After last month’s devastating floods in Kashmir, the Valley is back on the media’s radar with discussions revolving round ISIS and its ‘potential’ connection with the region. Like their lopsided coverage during the floods, this time also the media discussions and arguments are full of sound and fury but little correct analysis.
It is true that a few ISIS flags were seen in Srinagar and this may happen in the future too. But these incidents do not mean that the terror group has/could spread its tentacles in the Valley. The militant group’s ideology is rooted in the one espoused by al Qaeda. Even though ISIS’ march in Syria and Iraq has stunned the world and its vow to kill all “infidels” should worry all stakeholders, two questions need to be answered before we jump to any conclusion: First, why would ISIS eye Kashmir? And second, how can an international terror network establish itself in a highly militarised state which is, according to the government, “free from militancy”? In the past 25 years of insurgency, there hasn’t been a shred of evidence that would suggest any connection between an international terror network and Kashmir.
Even though organisations such as the Lashkar-e-Taiba and Jaish-e-Muhammad are ideologically close to al Qaeda and the Taliban, they have always operated on their own in Kashmir. All this noise about ISIS in Kashmir is similar to that of the “concerns” raised by top Army officers some time ago when they suggested that the withdrawal of the Nato forces from Afghanistan will have an impact on Kashmir but failed to give a convincing argument about how the Taliban would make Kashmir its next battlefield. This argument was perhaps to legitimise the disproportionate presence of the Army in Kashmir and the continuance of the controversial Armed Forces Special Powers Act in the Valley.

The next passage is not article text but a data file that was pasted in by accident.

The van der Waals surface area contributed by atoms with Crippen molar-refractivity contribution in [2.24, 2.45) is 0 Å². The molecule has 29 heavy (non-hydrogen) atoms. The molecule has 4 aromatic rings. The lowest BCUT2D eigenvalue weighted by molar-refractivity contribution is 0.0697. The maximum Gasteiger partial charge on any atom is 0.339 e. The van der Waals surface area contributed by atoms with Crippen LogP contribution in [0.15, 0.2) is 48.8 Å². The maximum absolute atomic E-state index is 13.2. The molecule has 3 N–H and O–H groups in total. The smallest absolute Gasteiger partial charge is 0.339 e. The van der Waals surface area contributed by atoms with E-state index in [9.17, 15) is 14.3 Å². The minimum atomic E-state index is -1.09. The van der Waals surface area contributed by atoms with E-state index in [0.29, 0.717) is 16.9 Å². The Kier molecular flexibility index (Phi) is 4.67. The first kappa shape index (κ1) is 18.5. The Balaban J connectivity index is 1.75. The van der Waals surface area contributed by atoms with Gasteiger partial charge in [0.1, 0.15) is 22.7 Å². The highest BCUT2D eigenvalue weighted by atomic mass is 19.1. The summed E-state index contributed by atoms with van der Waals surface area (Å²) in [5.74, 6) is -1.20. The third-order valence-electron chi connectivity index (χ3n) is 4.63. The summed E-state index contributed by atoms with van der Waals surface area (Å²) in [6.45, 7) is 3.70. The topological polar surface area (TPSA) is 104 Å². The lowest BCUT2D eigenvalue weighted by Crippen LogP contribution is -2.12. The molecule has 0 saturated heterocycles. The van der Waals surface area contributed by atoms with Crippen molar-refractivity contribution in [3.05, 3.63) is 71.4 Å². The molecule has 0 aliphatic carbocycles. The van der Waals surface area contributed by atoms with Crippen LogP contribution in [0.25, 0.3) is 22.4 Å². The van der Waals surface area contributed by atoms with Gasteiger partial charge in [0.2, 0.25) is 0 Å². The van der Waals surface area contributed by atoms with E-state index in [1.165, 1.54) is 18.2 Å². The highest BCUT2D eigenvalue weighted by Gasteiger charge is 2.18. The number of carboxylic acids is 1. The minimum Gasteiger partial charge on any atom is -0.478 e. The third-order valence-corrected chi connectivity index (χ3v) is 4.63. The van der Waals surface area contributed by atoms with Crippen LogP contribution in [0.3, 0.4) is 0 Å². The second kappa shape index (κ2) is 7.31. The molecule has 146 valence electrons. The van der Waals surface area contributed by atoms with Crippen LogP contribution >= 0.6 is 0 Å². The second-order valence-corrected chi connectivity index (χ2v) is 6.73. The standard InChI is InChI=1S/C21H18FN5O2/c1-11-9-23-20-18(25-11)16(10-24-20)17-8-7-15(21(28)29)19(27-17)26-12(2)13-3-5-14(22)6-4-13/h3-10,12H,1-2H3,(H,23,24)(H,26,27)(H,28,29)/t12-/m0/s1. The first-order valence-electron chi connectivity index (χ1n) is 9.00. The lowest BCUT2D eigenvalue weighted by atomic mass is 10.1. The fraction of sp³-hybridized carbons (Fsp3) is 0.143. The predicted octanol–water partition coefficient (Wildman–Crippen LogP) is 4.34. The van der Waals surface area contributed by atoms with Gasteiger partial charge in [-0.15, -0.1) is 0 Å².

Similarly, ISIS’ threat in Kashmir is being over-estimated. The hoisting of the group’s flag is a manifestation of the deep anger and alienation the youth of the Valley harbour towards India, which TV channels often depict as “subversion”. Even during the floods, the Army’s rescue operations faced resistance as the locals do not see them as their “own Army”. From 2008 to 2010, Kashmiris have shown solidarity with the Palestinian cause and even mourned Saddam Hussein’s execution without knowing the background. Protests on issues like these only bring to the fore the youth’s political dissatisfaction. They can easily fall prey to alignments based on religion, without necessarily getting actively involved in terror networks. This is the reason why the Kashmiri youth resorted to armed rebellion but moved away when the insurgency was taken over by foreign-trained militants.
The raising of ISIS’ flags in the Valley is a result of the Centre’s decade-old policy of ignoring the political aspirations of the people. The raising of such flags does not reflect the Kashmiri’s political stand but tells a lot about the anger against the system and the alienation from the mainstream. The solution is in addressing the political problem rather than bracketing it with a particular ideology.
Shujaat Bukhari is the editor of Rising Kashmir
The views expressed by author are personal